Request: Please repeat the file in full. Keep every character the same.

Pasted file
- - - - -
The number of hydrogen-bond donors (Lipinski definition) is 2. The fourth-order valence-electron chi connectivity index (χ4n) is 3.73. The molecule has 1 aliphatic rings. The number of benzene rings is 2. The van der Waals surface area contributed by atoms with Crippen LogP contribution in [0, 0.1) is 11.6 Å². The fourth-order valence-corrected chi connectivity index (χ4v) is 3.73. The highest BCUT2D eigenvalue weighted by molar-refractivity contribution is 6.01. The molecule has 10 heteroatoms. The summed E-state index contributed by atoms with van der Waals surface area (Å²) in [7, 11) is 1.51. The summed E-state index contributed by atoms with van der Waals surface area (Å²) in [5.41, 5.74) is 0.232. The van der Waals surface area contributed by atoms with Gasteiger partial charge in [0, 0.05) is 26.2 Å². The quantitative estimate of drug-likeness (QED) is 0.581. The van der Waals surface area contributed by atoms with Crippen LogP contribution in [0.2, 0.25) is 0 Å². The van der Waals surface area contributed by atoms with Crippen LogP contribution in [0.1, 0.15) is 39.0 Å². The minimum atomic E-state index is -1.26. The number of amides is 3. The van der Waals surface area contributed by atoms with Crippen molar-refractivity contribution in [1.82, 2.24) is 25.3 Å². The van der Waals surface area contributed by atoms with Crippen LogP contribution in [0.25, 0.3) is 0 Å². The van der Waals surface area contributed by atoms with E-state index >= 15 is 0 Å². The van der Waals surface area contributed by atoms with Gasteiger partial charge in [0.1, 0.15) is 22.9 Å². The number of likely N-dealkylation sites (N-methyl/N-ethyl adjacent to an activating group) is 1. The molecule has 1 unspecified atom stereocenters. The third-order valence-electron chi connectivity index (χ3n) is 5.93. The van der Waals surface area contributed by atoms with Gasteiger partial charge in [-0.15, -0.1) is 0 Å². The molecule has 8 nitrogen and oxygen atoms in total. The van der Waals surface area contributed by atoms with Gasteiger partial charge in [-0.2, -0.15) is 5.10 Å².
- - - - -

The number of hydrogen-bond donors (Lipinski definition) is 2. The fourth-order valence-electron chi connectivity index (χ4n) is 3.73. The molecule has 1 aliphatic rings. The number of benzene rings is 2. The van der Waals surface area contributed by atoms with Crippen LogP contribution in [0, 0.1) is 11.6 Å². The fourth-order valence-corrected chi connectivity index (χ4v) is 3.73. The highest BCUT2D eigenvalue weighted by molar-refractivity contribution is 6.01. The molecule has 10 heteroatoms. The summed E-state index contributed by atoms with van der Waals surface area (Å²) in [7, 11) is 1.51. The summed E-state index contributed by atoms with van der Waals surface area (Å²) in [5.41, 5.74) is 0.232. The van der Waals surface area contributed by atoms with Gasteiger partial charge in [0, 0.05) is 26.2 Å². The quantitative estimate of drug-likeness (QED) is 0.581. The van der Waals surface area contributed by atoms with Crippen LogP contribution in [0.2, 0.25) is 0 Å². The van der Waals surface area contributed by atoms with Crippen LogP contribution in [0.1, 0.15) is 39.0 Å². The minimum atomic E-state index is -1.26. The number of amides is 3. The van der Waals surface area contributed by atoms with Crippen molar-refractivity contribution in [1.82, 2.24) is 25.3 Å². The van der Waals surface area contributed by atoms with Crippen LogP contribution in [0.25, 0.3) is 0 Å². The van der Waals surface area contributed by atoms with E-state index >= 15 is 0 Å². The van der Waals surface area contributed by atoms with Gasteiger partial charge in [0.1, 0.15) is 22.9 Å². The number of likely N-dealkylation sites (N-methyl/N-ethyl adjacent to an activating group) is 1. The molecule has 1 unspecified atom stereocenters. The third-order valence-electron chi connectivity index (χ3n) is 5.93. The van der Waals surface area contributed by atoms with Gasteiger partial charge in [-0.15, -0.1) is 0 Å². The molecule has 8 nitrogen and oxygen atoms in total. The van der Waals surface area contributed by atoms with Gasteiger partial charge in [-0.2, -0.15) is 5.10 Å².